The Royal Nova Scotia International Tattoo: Heroes & Legends

The Royal Nova Scotia International Tattoo is back in Halifax and celebrating its 40th anniversary. Branded as the Heroes & Legends edition, this new spectacle goes all out, boasting a lengthy two and a half hours worth of acts from every continent in the world — including Antarctica (kinda).

Anything but minimalist, the Tattoo event is absolutely massive. Never straying too far from its military foundations, there are great performances of artillery bands, weapon displays, and enough machine gun and cannon fire to make you wish you’d worn your brown pants.

Having never been to this event before, I was surprised by the diversity and skill sets of the visiting troupes. Featuring Kenyan acrobatics, highland dancing, German stunt-bikers, Brazilian contortionists, singing by Heather Rankin, and plenty of Star Wars music (to name a few examples), the Tattoo isn’t messing around. Equally, if not more compelling, was the time the Tattoo took in honouring the military sacrifices made by women and people of colour, as well as those who perished in WWII’s critical Battle of the Atlantic. While the runtime may be a bit long for some, the Tattoo can applaud itself on providing an entertaining and inspiring multicultural showcasing of talent.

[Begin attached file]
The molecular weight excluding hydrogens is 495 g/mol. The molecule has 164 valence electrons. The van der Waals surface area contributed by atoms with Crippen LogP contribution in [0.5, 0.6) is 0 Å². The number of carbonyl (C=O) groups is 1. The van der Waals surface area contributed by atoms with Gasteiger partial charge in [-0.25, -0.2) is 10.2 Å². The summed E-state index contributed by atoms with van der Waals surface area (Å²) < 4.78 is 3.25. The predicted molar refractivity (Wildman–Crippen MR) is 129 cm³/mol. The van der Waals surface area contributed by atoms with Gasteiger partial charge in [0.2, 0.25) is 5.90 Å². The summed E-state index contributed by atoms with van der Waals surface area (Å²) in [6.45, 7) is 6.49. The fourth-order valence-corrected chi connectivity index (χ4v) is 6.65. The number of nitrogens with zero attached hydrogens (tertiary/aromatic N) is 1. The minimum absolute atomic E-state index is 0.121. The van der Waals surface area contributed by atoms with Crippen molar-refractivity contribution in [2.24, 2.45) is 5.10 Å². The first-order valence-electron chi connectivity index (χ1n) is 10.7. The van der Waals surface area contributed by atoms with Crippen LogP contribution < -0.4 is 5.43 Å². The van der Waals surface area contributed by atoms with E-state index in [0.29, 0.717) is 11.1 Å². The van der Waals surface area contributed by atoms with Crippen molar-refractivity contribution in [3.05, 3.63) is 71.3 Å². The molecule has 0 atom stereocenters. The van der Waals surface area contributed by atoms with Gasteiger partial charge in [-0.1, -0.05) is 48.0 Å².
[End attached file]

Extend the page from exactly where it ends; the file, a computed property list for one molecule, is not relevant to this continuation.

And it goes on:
I’d like to touch, for a moment, on this topic of respect, as it appeared, (to me at least), to be something greatly lacking in last night’s ceremony. I found myself completely taken aback by the amount of cellphone usage, for as far as the eye could see, flash photography and video recordings taken by the audience were everywhere. I don’t want to come off as an overdramatic square, but maybe in an event where people are paying money to honour the military and its hardworking cast, we can better abide by the rules clearly labelled on our admission tickets. That’s just the way I see it anyway.

The 40th-anniversary edition of The Royal Nova Scotia International Tattoo is at Scotiabank Centre through Monday, July 2nd, with an enormous cast of performers from every continent. Tickets are available online through Ticket Atlantic.

About the author

Carey Bray

Carey Bray is a local artist, actor/director, and writer residing in Dartmouth, Nova Scotia. He's also a theatre critic for The Coast, and has previously written reviews and interviews for The Coast's Halifax Fringe Festival, Atlantic Books Today, and the online blog, Hello Dartmouth. You'll find more of Carey's work on his blog, Sitting Ovation.